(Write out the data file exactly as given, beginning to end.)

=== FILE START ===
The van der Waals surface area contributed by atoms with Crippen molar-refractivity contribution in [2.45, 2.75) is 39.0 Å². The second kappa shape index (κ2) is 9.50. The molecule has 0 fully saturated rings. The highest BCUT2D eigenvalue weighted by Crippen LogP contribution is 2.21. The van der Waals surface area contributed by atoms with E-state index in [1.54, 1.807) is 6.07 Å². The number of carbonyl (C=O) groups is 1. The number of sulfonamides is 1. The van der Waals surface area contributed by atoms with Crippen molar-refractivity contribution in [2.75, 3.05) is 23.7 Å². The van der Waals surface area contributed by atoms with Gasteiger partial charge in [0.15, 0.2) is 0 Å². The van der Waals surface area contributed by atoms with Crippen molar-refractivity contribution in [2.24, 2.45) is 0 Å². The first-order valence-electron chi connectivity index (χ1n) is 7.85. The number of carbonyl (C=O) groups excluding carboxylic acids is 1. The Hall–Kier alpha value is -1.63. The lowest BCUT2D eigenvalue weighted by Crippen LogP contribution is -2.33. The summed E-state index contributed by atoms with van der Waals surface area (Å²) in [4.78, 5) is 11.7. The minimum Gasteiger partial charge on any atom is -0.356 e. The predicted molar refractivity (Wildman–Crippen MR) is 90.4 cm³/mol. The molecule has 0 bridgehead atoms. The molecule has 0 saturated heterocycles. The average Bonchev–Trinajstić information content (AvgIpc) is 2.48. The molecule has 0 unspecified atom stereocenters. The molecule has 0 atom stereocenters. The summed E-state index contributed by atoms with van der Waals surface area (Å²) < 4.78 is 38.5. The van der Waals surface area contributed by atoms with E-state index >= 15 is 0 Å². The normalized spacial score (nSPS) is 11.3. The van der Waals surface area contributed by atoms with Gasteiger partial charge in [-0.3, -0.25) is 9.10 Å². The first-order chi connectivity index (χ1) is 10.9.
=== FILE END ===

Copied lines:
The van der Waals surface area contributed by atoms with Crippen molar-refractivity contribution in [2.45, 2.75) is 39.0 Å². The second kappa shape index (κ2) is 9.50. The molecule has 0 fully saturated rings. The highest BCUT2D eigenvalue weighted by Crippen LogP contribution is 2.21. The van der Waals surface area contributed by atoms with E-state index in [1.54, 1.807) is 6.07 Å². The number of carbonyl (C=O) groups is 1. The number of sulfonamides is 1. The van der Waals surface area contributed by atoms with Crippen molar-refractivity contribution in [2.75, 3.05) is 23.7 Å². The van der Waals surface area contributed by atoms with Gasteiger partial charge in [0.15, 0.2) is 0 Å². The van der Waals surface area contributed by atoms with Crippen molar-refractivity contribution in [2.24, 2.45) is 0 Å². The first-order valence-electron chi connectivity index (χ1n) is 7.85. The number of carbonyl (C=O) groups excluding carboxylic acids is 1. The Hall–Kier alpha value is -1.63. The lowest BCUT2D eigenvalue weighted by Crippen LogP contribution is -2.33. The summed E-state index contributed by atoms with van der Waals surface area (Å²) in [4.78, 5) is 11.7. The minimum Gasteiger partial charge on any atom is -0.356 e. The predicted molar refractivity (Wildman–Crippen MR) is 90.4 cm³/mol. The molecule has 0 bridgehead atoms. The molecule has 0 saturated heterocycles. The average Bonchev–Trinajstić information content (AvgIpc) is 2.48. The molecule has 0 unspecified atom stereocenters. The molecule has 0 atom stereocenters. The summed E-state index contributed by atoms with van der Waals surface area (Å²) < 4.78 is 38.5. The van der Waals surface area contributed by atoms with E-state index >= 15 is 0 Å². The normalized spacial score (nSPS) is 11.3. The van der Waals surface area contributed by atoms with Gasteiger partial charge in [-0.3, -0.25) is 9.10 Å². The first-order chi connectivity index (χ1) is 10.9.